With the predictable NHL Lockout underway, the even-more-predictable self-victimization of the fans is in full effect. As Artistry pointed out yesterday, we are not victims and we need not choose sides. This experience will be like going to the DMV -- you know it's going to be miserable and you can throw as big of a tantrum as you want, but the chain-smoking woman in charge of getting you a parking permit is not foregoing her 15 minute break. So you sit, and you wait.
Having said that, let's complain!
One of my personal pet peeves is when players in any sport accuse the owners of not abiding by contracts that they sign. It happens most often in football where owners cut players at their leisure (or even just for fun), but it's been a recent talking point of the NHL players. They argue that by asking for a rollback of salaries, the owners are not honoring the very contracts the signed. Exhibit A: Brooks Laich.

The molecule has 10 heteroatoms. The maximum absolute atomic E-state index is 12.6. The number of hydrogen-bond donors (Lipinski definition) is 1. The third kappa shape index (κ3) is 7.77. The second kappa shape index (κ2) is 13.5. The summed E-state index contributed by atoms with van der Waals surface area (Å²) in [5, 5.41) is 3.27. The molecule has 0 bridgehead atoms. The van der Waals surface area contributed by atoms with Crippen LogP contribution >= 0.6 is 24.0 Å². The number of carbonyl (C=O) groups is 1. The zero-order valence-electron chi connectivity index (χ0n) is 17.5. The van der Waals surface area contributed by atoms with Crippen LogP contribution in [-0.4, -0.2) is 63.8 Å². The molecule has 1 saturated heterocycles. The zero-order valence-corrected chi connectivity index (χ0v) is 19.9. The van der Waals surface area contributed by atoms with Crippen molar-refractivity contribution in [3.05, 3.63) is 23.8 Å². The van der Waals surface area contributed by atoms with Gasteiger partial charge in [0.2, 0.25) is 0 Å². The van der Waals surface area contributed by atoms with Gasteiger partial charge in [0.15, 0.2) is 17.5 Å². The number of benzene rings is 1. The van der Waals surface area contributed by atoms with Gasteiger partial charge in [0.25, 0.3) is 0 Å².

(for the Twitter uninitiated, read the bottom Tweet first).
There is only one problem with Laich's position: He's talking about the wrong contract.
There is a contract that governs each Player Contract -- it's called the Collective Bargaining Agreement. The CBA sets the terms of whether a Player Contract is "guaranteed" -- like contracts in real life -- or something less than that. And when the CBA expires, the owners and players are free to bargain again over whether the next set of Player Contracts are guaranteed, or even whether current Player Contracts can be reduced.
Laich is right that it's his fault if he signs a bad contract; he's just talking about the wrong contract. The bad contract that the players signed in the NFL and NHL is the respective CBAs, the ones that say players are stuck with their salaries but owners have some recourse to get out of them, you know, like when the CBA expires.
This isn't to pick on Brooks Laich. He surely represents the sentiment of a lot of players. But while it undoubtedly sucks for NFL players when they get cut or for NHL players when they are forced to take a rollback, that's exactly what is allowed under the contract they signed. One that undoubtedly ended in a handshake.